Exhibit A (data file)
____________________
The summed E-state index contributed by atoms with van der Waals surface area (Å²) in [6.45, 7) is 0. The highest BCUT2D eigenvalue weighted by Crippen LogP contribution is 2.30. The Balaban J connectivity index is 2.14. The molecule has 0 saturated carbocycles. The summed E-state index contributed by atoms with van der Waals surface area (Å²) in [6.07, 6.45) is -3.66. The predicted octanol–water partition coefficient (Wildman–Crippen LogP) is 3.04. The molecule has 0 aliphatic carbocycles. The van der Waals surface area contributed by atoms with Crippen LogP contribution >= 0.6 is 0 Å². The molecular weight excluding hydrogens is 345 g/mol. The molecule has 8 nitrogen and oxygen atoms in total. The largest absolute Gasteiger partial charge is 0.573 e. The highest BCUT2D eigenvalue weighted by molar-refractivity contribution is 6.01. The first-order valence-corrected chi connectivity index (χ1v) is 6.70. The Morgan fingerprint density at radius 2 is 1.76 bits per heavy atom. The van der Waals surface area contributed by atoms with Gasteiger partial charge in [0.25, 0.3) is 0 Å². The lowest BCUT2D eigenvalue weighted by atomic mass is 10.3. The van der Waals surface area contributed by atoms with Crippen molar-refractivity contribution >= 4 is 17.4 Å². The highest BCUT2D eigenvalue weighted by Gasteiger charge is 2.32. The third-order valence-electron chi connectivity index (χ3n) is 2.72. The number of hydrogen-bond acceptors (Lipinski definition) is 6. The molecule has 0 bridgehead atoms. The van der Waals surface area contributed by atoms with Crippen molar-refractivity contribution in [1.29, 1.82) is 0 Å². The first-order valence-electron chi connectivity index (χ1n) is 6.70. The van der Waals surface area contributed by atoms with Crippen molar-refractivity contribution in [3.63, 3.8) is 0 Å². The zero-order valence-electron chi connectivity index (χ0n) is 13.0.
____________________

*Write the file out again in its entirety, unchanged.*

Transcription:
The summed E-state index contributed by atoms with van der Waals surface area (Å²) in [6.45, 7) is 0. The highest BCUT2D eigenvalue weighted by Crippen LogP contribution is 2.30. The Balaban J connectivity index is 2.14. The molecule has 0 saturated carbocycles. The summed E-state index contributed by atoms with van der Waals surface area (Å²) in [6.07, 6.45) is -3.66. The predicted octanol–water partition coefficient (Wildman–Crippen LogP) is 3.04. The molecule has 0 aliphatic carbocycles. The van der Waals surface area contributed by atoms with Crippen LogP contribution >= 0.6 is 0 Å². The molecular weight excluding hydrogens is 345 g/mol. The molecule has 8 nitrogen and oxygen atoms in total. The largest absolute Gasteiger partial charge is 0.573 e. The highest BCUT2D eigenvalue weighted by molar-refractivity contribution is 6.01. The first-order valence-corrected chi connectivity index (χ1v) is 6.70. The Morgan fingerprint density at radius 2 is 1.76 bits per heavy atom. The van der Waals surface area contributed by atoms with Gasteiger partial charge in [0.25, 0.3) is 0 Å². The lowest BCUT2D eigenvalue weighted by atomic mass is 10.3. The van der Waals surface area contributed by atoms with Crippen molar-refractivity contribution >= 4 is 17.4 Å². The highest BCUT2D eigenvalue weighted by Gasteiger charge is 2.32. The third-order valence-electron chi connectivity index (χ3n) is 2.72. The number of hydrogen-bond acceptors (Lipinski definition) is 6. The molecule has 0 bridgehead atoms. The van der Waals surface area contributed by atoms with Crippen molar-refractivity contribution in [1.29, 1.82) is 0 Å². The first-order valence-electron chi connectivity index (χ1n) is 6.70. The van der Waals surface area contributed by atoms with Crippen molar-refractivity contribution in [3.63, 3.8) is 0 Å². The zero-order valence-electron chi connectivity index (χ0n) is 13.0.